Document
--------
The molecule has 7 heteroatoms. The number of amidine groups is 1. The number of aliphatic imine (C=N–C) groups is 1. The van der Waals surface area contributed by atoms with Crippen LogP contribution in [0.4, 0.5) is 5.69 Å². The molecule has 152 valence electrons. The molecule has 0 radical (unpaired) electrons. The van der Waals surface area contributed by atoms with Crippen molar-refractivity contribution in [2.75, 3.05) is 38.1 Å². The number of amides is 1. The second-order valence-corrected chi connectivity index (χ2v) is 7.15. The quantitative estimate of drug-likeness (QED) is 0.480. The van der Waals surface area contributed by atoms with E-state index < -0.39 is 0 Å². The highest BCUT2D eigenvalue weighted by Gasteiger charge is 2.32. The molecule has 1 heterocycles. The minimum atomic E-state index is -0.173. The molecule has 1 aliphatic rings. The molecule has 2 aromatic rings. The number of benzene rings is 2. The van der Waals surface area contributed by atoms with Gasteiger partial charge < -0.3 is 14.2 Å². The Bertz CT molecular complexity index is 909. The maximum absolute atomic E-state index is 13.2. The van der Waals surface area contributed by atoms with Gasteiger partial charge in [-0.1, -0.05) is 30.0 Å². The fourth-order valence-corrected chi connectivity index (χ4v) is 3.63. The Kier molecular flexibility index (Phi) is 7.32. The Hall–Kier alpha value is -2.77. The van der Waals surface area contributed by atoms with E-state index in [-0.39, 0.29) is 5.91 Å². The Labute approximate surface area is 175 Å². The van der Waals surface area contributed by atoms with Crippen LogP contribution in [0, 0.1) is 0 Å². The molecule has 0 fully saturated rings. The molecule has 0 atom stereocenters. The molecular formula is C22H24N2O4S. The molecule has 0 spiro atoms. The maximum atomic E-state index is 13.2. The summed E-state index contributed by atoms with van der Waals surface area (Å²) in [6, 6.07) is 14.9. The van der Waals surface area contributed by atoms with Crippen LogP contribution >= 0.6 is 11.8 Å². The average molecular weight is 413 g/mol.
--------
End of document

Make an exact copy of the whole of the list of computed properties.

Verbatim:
The molecule has 7 heteroatoms. The number of amidine groups is 1. The number of aliphatic imine (C=N–C) groups is 1. The van der Waals surface area contributed by atoms with Crippen LogP contribution in [0.4, 0.5) is 5.69 Å². The molecule has 152 valence electrons. The molecule has 0 radical (unpaired) electrons. The van der Waals surface area contributed by atoms with Crippen molar-refractivity contribution in [2.75, 3.05) is 38.1 Å². The number of amides is 1. The second-order valence-corrected chi connectivity index (χ2v) is 7.15. The quantitative estimate of drug-likeness (QED) is 0.480. The van der Waals surface area contributed by atoms with E-state index < -0.39 is 0 Å². The highest BCUT2D eigenvalue weighted by Gasteiger charge is 2.32. The molecule has 1 heterocycles. The minimum atomic E-state index is -0.173. The molecule has 1 aliphatic rings. The molecule has 2 aromatic rings. The number of benzene rings is 2. The van der Waals surface area contributed by atoms with Gasteiger partial charge < -0.3 is 14.2 Å². The Bertz CT molecular complexity index is 909. The maximum absolute atomic E-state index is 13.2. The van der Waals surface area contributed by atoms with Gasteiger partial charge in [-0.1, -0.05) is 30.0 Å². The fourth-order valence-corrected chi connectivity index (χ4v) is 3.63. The Kier molecular flexibility index (Phi) is 7.32. The Hall–Kier alpha value is -2.77. The van der Waals surface area contributed by atoms with E-state index in [-0.39, 0.29) is 5.91 Å². The Labute approximate surface area is 175 Å². The van der Waals surface area contributed by atoms with Crippen LogP contribution in [0, 0.1) is 0 Å². The molecule has 0 fully saturated rings. The molecule has 0 atom stereocenters. The molecular formula is C22H24N2O4S. The molecule has 0 spiro atoms. The maximum atomic E-state index is 13.2. The summed E-state index contributed by atoms with van der Waals surface area (Å²) in [6, 6.07) is 14.9. The van der Waals surface area contributed by atoms with Crippen LogP contribution >= 0.6 is 11.8 Å². The average molecular weight is 413 g/mol.